What is Sensitization Effect in Stainless Steels ?

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      Nasir Hussain

      Sensitization effect
      Sensitization refers to the precipitation of carbides at grain boundaries in stainless steel or alloy, causing the steel or alloy to be susceptible to intergranular corrosion or intergranular s
      Certain alloys when exposed to a temperature characterized as a sensitizing temperature become particularly susceptible to intergranular corrosion. In a corrosive atmosphere, the grain interfaces of these sensitized alloys become very reactive and intergranular corrosion results. This is characterized by a localized attack at and adjacent to grain boundaries with relatively little corrosion of the grains themselves. The alloy disintegrates (grains fall out) and/or loses its strength.
      Several methods have been used to control or minimize the intergranular corrosion of susceptible alloys, particularly of the austenitic stainless steels. For example, a high-temperature solution heat treatment, commonly termed solution-annealing, quench-annealing or solution-quenching, has been used. The alloy is heated to a temperature of about 1,060 °C to 1,120 °C and then water quenched. This method is generally unsuitable for treating large assemblies, and also ineffective where welding is subsequently used for making repairs or for attaching other structures.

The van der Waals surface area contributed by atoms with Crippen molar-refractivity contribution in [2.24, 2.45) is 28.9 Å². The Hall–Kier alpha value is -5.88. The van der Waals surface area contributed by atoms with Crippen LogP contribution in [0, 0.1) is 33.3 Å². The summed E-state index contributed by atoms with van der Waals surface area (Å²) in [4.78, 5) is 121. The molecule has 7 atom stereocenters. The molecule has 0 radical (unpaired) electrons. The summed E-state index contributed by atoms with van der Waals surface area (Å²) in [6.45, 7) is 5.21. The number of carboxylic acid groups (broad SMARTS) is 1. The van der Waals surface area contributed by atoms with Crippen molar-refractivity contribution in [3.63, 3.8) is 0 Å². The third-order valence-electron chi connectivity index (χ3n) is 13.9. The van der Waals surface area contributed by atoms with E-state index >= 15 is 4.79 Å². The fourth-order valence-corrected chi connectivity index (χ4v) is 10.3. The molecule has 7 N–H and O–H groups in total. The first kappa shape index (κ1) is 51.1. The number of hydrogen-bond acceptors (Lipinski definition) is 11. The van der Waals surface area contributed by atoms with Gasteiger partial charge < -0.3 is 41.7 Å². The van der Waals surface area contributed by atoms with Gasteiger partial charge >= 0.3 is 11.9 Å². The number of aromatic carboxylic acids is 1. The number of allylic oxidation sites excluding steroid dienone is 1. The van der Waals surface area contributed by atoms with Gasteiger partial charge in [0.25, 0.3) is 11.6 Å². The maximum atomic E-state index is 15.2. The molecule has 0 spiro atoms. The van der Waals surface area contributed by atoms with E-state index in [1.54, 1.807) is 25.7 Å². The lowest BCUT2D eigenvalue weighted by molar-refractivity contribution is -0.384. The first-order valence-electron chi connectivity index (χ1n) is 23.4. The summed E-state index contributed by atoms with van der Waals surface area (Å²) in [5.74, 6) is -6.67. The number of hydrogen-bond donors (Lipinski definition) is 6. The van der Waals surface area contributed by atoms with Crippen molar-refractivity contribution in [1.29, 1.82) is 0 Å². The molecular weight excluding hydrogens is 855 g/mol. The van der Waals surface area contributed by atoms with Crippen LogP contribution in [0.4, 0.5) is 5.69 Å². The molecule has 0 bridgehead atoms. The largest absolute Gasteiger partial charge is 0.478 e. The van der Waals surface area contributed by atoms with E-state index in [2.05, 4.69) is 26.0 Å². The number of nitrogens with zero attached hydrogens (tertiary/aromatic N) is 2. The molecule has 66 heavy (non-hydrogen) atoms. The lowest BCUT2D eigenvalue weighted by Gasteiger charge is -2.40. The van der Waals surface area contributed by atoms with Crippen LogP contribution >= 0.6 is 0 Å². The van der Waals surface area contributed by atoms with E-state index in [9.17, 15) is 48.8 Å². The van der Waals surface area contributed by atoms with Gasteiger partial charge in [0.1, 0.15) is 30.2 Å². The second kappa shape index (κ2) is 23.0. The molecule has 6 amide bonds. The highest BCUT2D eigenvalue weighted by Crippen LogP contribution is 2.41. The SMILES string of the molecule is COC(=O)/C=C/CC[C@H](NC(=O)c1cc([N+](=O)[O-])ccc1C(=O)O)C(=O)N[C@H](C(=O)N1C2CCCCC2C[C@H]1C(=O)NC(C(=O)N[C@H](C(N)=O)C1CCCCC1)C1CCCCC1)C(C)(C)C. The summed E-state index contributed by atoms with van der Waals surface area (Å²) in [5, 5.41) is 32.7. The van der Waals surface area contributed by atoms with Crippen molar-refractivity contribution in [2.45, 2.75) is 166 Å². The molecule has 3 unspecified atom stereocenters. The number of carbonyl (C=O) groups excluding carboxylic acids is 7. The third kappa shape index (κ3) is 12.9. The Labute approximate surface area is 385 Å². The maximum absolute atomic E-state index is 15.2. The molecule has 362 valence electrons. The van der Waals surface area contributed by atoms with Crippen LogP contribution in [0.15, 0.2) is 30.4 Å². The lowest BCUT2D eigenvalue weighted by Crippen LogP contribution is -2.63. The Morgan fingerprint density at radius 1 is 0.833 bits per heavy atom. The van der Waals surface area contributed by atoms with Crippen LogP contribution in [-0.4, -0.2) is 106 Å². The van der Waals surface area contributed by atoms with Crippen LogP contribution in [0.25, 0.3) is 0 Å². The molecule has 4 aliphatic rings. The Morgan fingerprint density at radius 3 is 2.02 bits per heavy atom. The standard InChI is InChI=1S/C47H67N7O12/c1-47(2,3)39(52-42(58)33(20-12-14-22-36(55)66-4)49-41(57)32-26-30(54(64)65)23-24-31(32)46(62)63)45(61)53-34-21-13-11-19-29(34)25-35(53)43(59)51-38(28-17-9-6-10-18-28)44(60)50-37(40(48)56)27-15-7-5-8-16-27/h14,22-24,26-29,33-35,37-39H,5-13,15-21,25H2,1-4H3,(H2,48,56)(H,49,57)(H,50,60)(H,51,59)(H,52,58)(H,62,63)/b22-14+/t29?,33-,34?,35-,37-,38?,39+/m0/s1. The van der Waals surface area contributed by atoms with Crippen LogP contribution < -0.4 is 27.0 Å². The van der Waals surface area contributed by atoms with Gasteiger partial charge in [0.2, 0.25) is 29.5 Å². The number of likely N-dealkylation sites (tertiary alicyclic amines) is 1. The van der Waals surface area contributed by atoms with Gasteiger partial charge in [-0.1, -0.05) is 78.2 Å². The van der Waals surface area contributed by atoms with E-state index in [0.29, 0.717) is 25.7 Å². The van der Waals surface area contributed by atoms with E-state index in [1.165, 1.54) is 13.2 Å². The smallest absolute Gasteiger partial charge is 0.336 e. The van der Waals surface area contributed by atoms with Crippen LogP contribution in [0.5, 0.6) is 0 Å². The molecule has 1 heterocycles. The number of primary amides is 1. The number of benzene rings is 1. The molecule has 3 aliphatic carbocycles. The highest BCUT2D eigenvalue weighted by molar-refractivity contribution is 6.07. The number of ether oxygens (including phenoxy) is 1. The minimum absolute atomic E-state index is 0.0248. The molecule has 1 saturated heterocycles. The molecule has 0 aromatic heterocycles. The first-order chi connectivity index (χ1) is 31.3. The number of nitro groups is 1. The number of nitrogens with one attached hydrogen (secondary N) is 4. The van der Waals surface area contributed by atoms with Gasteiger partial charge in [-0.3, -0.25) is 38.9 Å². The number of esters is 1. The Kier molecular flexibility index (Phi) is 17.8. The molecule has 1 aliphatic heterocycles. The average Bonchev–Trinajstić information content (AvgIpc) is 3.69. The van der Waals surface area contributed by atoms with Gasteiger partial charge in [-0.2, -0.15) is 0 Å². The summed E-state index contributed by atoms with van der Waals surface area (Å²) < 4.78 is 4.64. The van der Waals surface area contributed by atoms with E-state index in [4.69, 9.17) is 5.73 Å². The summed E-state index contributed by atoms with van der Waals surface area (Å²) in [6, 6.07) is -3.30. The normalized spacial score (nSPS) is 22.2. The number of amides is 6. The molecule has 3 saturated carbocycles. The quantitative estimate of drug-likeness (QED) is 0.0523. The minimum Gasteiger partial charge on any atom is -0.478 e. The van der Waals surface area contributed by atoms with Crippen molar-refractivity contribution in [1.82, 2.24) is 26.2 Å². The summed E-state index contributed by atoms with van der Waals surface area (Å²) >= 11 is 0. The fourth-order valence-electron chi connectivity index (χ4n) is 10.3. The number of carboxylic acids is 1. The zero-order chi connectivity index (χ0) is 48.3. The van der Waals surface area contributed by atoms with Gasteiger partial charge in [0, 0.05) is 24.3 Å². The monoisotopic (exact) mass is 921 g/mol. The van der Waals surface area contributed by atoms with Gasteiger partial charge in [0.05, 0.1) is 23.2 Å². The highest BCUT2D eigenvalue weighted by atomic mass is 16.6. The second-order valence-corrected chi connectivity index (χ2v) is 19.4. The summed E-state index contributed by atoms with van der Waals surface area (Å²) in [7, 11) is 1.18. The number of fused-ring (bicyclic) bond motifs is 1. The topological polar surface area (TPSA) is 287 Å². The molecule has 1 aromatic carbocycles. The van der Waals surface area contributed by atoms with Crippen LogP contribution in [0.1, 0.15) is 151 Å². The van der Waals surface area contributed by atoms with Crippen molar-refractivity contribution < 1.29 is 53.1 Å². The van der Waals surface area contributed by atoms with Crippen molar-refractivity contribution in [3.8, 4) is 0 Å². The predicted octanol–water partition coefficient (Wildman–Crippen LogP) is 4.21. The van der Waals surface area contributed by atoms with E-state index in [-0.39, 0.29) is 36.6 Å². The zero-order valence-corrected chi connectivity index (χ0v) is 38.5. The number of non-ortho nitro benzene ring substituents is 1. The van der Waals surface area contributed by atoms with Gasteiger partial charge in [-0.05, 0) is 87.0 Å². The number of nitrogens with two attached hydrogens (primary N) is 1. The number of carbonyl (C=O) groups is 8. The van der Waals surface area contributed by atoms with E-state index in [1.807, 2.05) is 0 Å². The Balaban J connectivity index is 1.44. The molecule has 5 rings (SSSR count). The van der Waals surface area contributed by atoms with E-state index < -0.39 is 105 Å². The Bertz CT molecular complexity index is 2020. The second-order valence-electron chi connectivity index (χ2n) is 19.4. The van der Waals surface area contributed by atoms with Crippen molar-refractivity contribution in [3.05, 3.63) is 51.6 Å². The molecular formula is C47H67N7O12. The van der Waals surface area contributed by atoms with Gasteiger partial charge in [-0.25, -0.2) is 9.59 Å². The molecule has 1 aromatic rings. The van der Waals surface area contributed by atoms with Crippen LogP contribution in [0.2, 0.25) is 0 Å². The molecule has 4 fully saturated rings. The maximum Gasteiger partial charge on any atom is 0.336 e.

Another control technique for preventing intergranular corrosion involves incorporating strong carbide formers or stabilizing elements such as niobium or titanium in the stainless steels. Such elements have a much greater affinity for carbon than does chromium; carbide formation with these elements reduces the carbon available in the alloy for the formation of chromium carbides. Such a stabilized titanium-bearing austenitic chromium-nickel-copper stainless steel is shown in U.S. Pat. No. 3,562,781. Or the stainless steel may initially be reduced in carbon content below 0.03 percent so that insufficient carbon is provided for carbide formation. These techniques are expensive and only partially effective since sensitization may occur with time. The low-carbon steels also frequently exhibit lower strengths at high temperatures.

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